There’s a rich metaphor in marshmallows, but that’s not likely to show up in this post. Read Maggie Dressler’s future autobiography for that.

Instead let me take you back to a moment in my childhood, a core memory, where marshmallows are flying around a wood panelled room as young adults laugh and send projectiles around my parents and I. My sister was probably hiding in the other room. My mom was probably launching fistfuls of soft bullets right next to Karin. Honestly, all I remember is Kari and couches and loads of marshmallows. I think it actually happened multiple times on different retreats, so I’m not sure if the wood panelled walls were with Kari and the couches or not. But there’s a blending in my mind of every college group retreat my parents led having a marshmallow fight, and I know for a fact that during a long season of my life my parents gave a bag of marshmallows as wedding gifts to the members of that group as they married over the next several years.

I used to be a chubby bunny champ in my youth. I won a competition or two during high school. But I’m not a big fan of actually eating marshmallows. I’ll stuff them in my mouth and spit them out after; I’ll roast them and pass them to someone else’s s’more more often than building my own. Usually I’ll just eat the graham crackers and chocolate. But marshmallows mean something in everyone’s life, and I’m a fan of Veronica Mars too. (Actually, I’m a fan of Shannon and our bonding over that show more than the actual show which has some problematic issues but some great drama.) We’re getting off track here – there’s a reason my post is a day late and titled “Marshmallows.”

I had a great weekend that started out with a Christmas party involving the staff from our church and the trust that shares and office with us. I happen to really love these people, and I think they love me too. I genuinely enjoyed the lunchtime party and laughter as five Walking on Water silver mugs with a surfing Jesus showed up in our white elephant gift exchange. It was a completely different vibe from the Candela German choir white elephant gift exchange. Honestly, the rules for both of those are different to any white elephant gift exchange I experienced in America. That’s the fun of living internationally.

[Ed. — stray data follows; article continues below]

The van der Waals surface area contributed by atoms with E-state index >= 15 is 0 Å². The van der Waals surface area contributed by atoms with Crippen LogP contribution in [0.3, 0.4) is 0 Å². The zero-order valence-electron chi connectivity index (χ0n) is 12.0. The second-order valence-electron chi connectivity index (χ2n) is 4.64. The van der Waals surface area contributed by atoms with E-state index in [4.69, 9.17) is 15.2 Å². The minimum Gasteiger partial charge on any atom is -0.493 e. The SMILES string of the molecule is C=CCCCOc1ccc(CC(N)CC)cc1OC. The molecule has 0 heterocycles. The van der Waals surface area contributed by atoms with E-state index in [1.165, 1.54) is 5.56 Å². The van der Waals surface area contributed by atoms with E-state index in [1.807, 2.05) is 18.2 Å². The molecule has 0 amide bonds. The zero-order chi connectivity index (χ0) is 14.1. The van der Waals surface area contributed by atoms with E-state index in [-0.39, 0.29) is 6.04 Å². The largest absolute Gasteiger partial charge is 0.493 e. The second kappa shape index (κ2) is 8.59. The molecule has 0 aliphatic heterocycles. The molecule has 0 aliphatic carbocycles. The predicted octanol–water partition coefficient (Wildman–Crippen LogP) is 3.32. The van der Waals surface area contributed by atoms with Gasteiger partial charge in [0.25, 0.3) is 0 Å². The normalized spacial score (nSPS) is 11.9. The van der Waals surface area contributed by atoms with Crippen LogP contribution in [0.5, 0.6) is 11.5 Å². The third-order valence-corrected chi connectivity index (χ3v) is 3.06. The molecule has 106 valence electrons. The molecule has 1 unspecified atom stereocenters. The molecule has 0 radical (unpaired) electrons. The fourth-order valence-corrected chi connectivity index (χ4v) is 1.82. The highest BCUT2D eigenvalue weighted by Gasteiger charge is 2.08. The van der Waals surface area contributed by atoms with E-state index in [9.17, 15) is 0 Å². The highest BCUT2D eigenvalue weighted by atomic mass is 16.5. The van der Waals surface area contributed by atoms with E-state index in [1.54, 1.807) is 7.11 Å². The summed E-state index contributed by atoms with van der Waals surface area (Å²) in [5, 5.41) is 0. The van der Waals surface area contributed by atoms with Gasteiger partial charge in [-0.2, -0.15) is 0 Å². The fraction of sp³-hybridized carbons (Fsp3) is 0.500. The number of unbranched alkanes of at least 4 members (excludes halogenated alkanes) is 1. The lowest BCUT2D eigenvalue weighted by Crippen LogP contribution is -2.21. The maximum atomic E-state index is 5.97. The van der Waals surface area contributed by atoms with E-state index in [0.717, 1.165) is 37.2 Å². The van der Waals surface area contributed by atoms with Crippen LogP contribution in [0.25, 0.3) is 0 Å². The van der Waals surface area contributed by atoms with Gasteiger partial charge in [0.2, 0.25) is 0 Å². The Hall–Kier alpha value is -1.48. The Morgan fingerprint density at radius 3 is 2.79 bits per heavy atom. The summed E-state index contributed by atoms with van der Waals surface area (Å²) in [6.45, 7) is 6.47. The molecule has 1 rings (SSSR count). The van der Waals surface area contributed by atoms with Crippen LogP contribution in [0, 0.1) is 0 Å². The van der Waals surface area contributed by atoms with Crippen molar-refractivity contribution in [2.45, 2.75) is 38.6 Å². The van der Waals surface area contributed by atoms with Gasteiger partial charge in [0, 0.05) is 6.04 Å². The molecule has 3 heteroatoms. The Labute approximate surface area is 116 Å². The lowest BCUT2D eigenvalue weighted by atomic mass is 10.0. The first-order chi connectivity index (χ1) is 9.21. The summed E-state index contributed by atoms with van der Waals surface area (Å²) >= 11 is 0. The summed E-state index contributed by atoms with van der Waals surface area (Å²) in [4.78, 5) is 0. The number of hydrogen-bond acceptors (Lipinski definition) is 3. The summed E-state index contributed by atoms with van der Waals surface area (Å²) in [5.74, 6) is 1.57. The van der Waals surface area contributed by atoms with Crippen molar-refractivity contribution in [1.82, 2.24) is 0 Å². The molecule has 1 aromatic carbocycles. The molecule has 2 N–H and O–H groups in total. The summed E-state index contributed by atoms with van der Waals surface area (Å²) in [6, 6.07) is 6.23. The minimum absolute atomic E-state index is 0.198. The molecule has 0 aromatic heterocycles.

Friday night I was hosting a Christmas party for the youth leader team, and I’d bought a few bags of marshmallows for a fun game where people had plastic drink cups on their hands and had to grab the squishy lollies from the center of a circle of competitors and place them on their own plate. Since my table was loaded with food, I tore open the first bag and handed it to a friend to dump on the floor where people were already seated after our casual meal. “Are you sure?” three people asked me as I said we’d just dump the marshmallows on the floor. “Yeah, of course,” I replied, ready to watch this game unfold in hilarity. I wasn’t wrong about the hilarity, but I was wrong about how much of a mess New Zealand marshmallows make. They’ve got way more corn starch dust than American marshmallows.

Fortunately, they vacuum up great.

The little girl who watched young adults throw marshmallows around a reatreat in Oregon had no idea she’d be leading a group of high energy adults who’d be throwing marshmallows around her own home in New Zealand twenty-five odd years later. What a life; I wouldn’t trade it for anything.

I have had some amazing life-on-life moments this past week, and I love that I’m so at home here four months in. There was loads of food left over on Friday, and I knew I needed help to eat it all. I also knew I’d promised Laurie a photo of my dining table filled on a Sunday as she so frequently fills her table on Sundays. As I chatted with some friends after church, we made plans for them to come back for dinner since they had other lunch options, and I snapped a picture for Laurie before we dug into loads of tacos and chocolate chip cookies. There was lots of laughing and games, and I ended up driving around looking at Christmas lights later with a few friends. I commented on how it’s been ages since I’ve driven around looking at lights; despite that being such a common American Christmastime tradition, it’s less common to do in Germany. What fun it is to find new ways to have fun that are reminiscent of my old experiences but still so different.

I’ve still got a few more things to do before fully being settled here – like putting up art on the walls, but one of my youth leaders is a builder who said he had free time during the holidays to help me out. Alicia and I braved the mall this afternoon to buy a few remaining items to make this house a home, and I had a blast organising my desk and closet with the latest new details. What a gift that I get to wake up and go to work down the street at this incredible job where I get to plan out how to communicate the transforming hope of Jesus to young people in this city.

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